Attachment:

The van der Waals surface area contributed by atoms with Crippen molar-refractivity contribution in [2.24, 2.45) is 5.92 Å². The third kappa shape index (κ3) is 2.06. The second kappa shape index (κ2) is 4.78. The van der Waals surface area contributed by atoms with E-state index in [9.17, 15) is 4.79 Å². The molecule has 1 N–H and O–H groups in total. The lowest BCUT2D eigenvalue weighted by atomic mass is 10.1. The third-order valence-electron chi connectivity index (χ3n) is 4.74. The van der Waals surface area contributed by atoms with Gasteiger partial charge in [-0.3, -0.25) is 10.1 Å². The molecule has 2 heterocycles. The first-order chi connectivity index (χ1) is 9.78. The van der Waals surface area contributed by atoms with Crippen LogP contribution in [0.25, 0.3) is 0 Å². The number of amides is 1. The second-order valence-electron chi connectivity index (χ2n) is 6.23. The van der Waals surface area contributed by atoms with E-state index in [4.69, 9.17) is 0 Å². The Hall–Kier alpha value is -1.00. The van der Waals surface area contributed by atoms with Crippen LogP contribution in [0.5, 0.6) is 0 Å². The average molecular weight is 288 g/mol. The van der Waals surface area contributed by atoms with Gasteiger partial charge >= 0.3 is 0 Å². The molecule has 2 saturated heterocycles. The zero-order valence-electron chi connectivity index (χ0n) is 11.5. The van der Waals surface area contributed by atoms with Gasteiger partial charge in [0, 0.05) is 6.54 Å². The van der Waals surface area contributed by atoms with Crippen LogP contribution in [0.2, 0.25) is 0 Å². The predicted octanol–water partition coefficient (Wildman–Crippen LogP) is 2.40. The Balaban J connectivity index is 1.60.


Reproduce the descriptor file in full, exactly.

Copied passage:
The van der Waals surface area contributed by atoms with Crippen molar-refractivity contribution in [2.24, 2.45) is 5.92 Å². The third kappa shape index (κ3) is 2.06. The second kappa shape index (κ2) is 4.78. The van der Waals surface area contributed by atoms with E-state index in [9.17, 15) is 4.79 Å². The molecule has 1 N–H and O–H groups in total. The lowest BCUT2D eigenvalue weighted by atomic mass is 10.1. The third-order valence-electron chi connectivity index (χ3n) is 4.74. The van der Waals surface area contributed by atoms with Gasteiger partial charge in [-0.3, -0.25) is 10.1 Å². The molecule has 2 heterocycles. The first-order chi connectivity index (χ1) is 9.78. The van der Waals surface area contributed by atoms with Crippen LogP contribution in [0.25, 0.3) is 0 Å². The number of amides is 1. The second-order valence-electron chi connectivity index (χ2n) is 6.23. The van der Waals surface area contributed by atoms with E-state index in [4.69, 9.17) is 0 Å². The Hall–Kier alpha value is -1.00. The van der Waals surface area contributed by atoms with Crippen LogP contribution in [0.5, 0.6) is 0 Å². The average molecular weight is 288 g/mol. The van der Waals surface area contributed by atoms with Gasteiger partial charge >= 0.3 is 0 Å². The molecule has 2 saturated heterocycles. The zero-order valence-electron chi connectivity index (χ0n) is 11.5. The van der Waals surface area contributed by atoms with Gasteiger partial charge in [0, 0.05) is 6.54 Å². The van der Waals surface area contributed by atoms with Crippen LogP contribution in [0.2, 0.25) is 0 Å². The predicted octanol–water partition coefficient (Wildman–Crippen LogP) is 2.40. The Balaban J connectivity index is 1.60.